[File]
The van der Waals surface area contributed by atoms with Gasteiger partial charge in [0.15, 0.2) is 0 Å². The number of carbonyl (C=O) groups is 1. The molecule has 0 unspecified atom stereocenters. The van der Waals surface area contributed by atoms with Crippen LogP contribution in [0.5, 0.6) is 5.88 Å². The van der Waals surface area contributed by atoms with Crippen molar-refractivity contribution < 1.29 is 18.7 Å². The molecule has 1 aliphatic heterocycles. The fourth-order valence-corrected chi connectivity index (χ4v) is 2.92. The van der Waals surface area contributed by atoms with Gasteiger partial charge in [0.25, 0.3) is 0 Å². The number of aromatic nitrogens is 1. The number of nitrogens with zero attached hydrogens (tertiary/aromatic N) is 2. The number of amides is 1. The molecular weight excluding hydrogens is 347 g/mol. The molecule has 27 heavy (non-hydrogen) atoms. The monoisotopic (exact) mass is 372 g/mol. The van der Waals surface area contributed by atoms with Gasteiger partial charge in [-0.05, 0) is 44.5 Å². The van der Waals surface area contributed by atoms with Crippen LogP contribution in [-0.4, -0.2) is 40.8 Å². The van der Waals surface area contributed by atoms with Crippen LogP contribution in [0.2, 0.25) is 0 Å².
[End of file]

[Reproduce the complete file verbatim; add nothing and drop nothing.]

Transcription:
The van der Waals surface area contributed by atoms with Gasteiger partial charge in [0.15, 0.2) is 0 Å². The number of carbonyl (C=O) groups is 1. The molecule has 0 unspecified atom stereocenters. The van der Waals surface area contributed by atoms with Crippen LogP contribution in [0.5, 0.6) is 5.88 Å². The van der Waals surface area contributed by atoms with Crippen molar-refractivity contribution < 1.29 is 18.7 Å². The molecule has 1 aliphatic heterocycles. The fourth-order valence-corrected chi connectivity index (χ4v) is 2.92. The van der Waals surface area contributed by atoms with Gasteiger partial charge in [0.25, 0.3) is 0 Å². The number of aromatic nitrogens is 1. The number of nitrogens with zero attached hydrogens (tertiary/aromatic N) is 2. The number of amides is 1. The molecular weight excluding hydrogens is 347 g/mol. The molecule has 27 heavy (non-hydrogen) atoms. The monoisotopic (exact) mass is 372 g/mol. The van der Waals surface area contributed by atoms with Gasteiger partial charge in [-0.05, 0) is 44.5 Å². The van der Waals surface area contributed by atoms with Crippen LogP contribution in [-0.4, -0.2) is 40.8 Å². The van der Waals surface area contributed by atoms with Crippen LogP contribution in [0.2, 0.25) is 0 Å².